Chang Dong Lee’s Burning paints an intricate portrait of modern day South Korea. It raises questions about toxic masculinity, generational wealth, and gentrification, among many other things, while withholding any definite answers to the questions it poses. Instead, making sense of the mystery hinges on which character you’ve aligned yourself with, and whose truth burns brightest throughout the film.
The story begins with a chance encounter between Jong-su (Yoo Ah-in) and Hae-mi (Jeon Jong-seo), who grew up together in the same neighborhood in rural South Korea. They grab a drink, then end up back at her place, where they sleep together. She then asks him to feed her cat while she goes on a trip to Africa. He does so, but never sees the cat, as it is always hiding from him somewhere in the apartment. When Hae-mi returns from Africa, Jong-su is surprised to see that she has arrived at the airport with another man, a friend she met during her travels named Ben (Steven Yeun). Ben is the opposite of Jong-su. Jong-su is a wannabe-writer from a poor family, his father is facing jail charges for assaulting someone, and he drives an old, beat-up truck. Ben, on the other hand, drives a Porshe and lives comfortably in the Gangnam district of Seoul. The three begin to hang out together, and it is clear that Jong-su is bothered by Ben, and Hae-mi’s relationship with him. Perhaps Jong-su thought of Hae-mi as his girl after their initial encounter, or perhaps he is jealous of Ben’s mysterious wealth (we never find out exactly what the Gatsby-esque character does for a living). One night when the three of them are smoking marijuana and talking at Jong-su’s farm house, Ben confesses to Jong-su his peculiar habit of burning down rural greenhouses, telling him that he loves the feeling of making something disappear from the Earth. But is this strange hobby of Ben’s literal, or is it just a metaphor? Spoilers to follow.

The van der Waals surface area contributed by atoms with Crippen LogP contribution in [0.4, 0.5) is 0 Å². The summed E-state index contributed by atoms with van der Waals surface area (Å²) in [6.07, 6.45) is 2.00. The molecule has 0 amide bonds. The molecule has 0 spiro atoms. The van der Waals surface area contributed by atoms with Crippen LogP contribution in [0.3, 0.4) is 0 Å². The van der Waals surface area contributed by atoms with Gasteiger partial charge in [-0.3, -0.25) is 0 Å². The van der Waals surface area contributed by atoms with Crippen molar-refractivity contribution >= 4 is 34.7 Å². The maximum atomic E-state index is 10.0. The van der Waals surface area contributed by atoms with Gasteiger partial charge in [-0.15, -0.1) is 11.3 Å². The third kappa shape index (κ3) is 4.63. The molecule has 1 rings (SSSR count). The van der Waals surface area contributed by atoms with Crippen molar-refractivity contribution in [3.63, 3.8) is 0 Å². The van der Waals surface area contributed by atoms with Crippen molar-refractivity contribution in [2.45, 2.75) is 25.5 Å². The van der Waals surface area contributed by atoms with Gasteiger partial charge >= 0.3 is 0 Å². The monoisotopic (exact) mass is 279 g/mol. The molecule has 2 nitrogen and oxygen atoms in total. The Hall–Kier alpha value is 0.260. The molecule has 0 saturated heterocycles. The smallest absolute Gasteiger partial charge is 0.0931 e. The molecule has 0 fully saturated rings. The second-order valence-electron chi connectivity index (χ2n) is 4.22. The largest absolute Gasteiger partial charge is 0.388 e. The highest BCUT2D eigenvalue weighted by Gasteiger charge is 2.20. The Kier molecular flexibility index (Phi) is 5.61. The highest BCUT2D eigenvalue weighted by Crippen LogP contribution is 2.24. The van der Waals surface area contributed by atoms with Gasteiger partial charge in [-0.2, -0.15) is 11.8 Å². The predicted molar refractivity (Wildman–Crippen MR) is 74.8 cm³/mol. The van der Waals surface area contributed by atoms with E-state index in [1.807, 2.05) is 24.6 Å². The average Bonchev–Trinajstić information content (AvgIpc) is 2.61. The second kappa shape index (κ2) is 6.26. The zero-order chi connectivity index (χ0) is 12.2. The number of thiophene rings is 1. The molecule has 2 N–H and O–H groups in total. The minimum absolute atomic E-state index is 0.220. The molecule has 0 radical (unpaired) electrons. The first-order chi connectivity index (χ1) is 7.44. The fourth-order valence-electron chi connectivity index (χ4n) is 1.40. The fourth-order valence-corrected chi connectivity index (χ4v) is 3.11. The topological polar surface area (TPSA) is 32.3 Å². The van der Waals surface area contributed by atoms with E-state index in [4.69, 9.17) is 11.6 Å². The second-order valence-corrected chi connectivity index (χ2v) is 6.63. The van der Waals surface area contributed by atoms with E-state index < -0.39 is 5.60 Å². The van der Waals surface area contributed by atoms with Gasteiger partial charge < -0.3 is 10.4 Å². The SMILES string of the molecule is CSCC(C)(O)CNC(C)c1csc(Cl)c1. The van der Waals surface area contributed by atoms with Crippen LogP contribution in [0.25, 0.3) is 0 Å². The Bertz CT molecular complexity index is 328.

Shortly after this, Jong-su goes to Hae-mi’s apartment, but cannot find her. She’s changed the lock on her door and after the landlady lets him in, he finds no evidence that she lives there–her room is now tidy and her cat’s food and litter is gone too. Jong-su begins to follow Ben, hoping that he might lead him to Hae-mi, who has mysteriously disappeared. Jong-su becomes more obsessed with the disappearance of Hae-mi and believes that Ben is somehow involved. He has little evidence to support his suspicions, but does find a watch that he had given Hae-mi in a drawer in Ben’s bathroom, and suspects that Ben’s new cat is actually Hae-mi’s cat. The film builds slowly and suspensefully before reaching its surprising ending.
The film’s shocking conclusion leaves you wondering about Jong-su’s suspicions and makes you question the relationship between the two men, and the woman who caused their paths to cross. If Jong-su’s suspicions are the truth and Ben was involved in her disappearance, then it raises questions about the kind of crimes that wealthy men can get away with, while Jong-su’s crime of passion is laid bare for us to see, and its consequences seem eminent. But if Jong-su’s suspicions are not based in reality, if they are just the makings of a jealous, spurned lover, then the film’s ending raises questions about class divide and toxic masculinity, as well as the kind of stories we write for ourselves–how we can paint ourselves as the savior rather than the villain, but that the truth is often more complicated and up for interpretation.